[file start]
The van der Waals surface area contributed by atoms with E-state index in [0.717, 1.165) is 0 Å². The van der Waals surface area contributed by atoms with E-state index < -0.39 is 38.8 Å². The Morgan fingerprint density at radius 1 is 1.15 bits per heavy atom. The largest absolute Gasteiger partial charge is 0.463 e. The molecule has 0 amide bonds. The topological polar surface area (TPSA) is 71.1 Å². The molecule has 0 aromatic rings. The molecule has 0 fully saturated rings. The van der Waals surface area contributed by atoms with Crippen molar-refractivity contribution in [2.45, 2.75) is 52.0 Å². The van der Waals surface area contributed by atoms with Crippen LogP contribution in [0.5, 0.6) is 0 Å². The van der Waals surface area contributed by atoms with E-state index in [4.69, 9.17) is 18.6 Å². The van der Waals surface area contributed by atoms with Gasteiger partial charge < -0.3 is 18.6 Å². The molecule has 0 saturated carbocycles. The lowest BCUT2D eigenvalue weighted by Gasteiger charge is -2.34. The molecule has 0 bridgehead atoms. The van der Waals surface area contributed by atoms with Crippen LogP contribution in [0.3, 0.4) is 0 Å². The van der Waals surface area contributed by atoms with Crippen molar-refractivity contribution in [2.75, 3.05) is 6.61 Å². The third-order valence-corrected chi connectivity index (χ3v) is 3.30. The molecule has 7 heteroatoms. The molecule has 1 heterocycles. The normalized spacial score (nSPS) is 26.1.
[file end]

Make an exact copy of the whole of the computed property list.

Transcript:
The van der Waals surface area contributed by atoms with E-state index in [0.717, 1.165) is 0 Å². The van der Waals surface area contributed by atoms with E-state index < -0.39 is 38.8 Å². The Morgan fingerprint density at radius 1 is 1.15 bits per heavy atom. The largest absolute Gasteiger partial charge is 0.463 e. The molecule has 0 amide bonds. The topological polar surface area (TPSA) is 71.1 Å². The molecule has 0 aromatic rings. The molecule has 0 fully saturated rings. The van der Waals surface area contributed by atoms with Crippen molar-refractivity contribution in [2.45, 2.75) is 52.0 Å². The van der Waals surface area contributed by atoms with Crippen LogP contribution in [0.5, 0.6) is 0 Å². The van der Waals surface area contributed by atoms with E-state index in [4.69, 9.17) is 18.6 Å². The van der Waals surface area contributed by atoms with Gasteiger partial charge < -0.3 is 18.6 Å². The molecule has 0 saturated carbocycles. The lowest BCUT2D eigenvalue weighted by Gasteiger charge is -2.34. The molecule has 0 bridgehead atoms. The van der Waals surface area contributed by atoms with Crippen LogP contribution in [0.3, 0.4) is 0 Å². The van der Waals surface area contributed by atoms with Crippen molar-refractivity contribution in [2.75, 3.05) is 6.61 Å². The third-order valence-corrected chi connectivity index (χ3v) is 3.30. The molecule has 7 heteroatoms. The molecule has 1 heterocycles. The normalized spacial score (nSPS) is 26.1.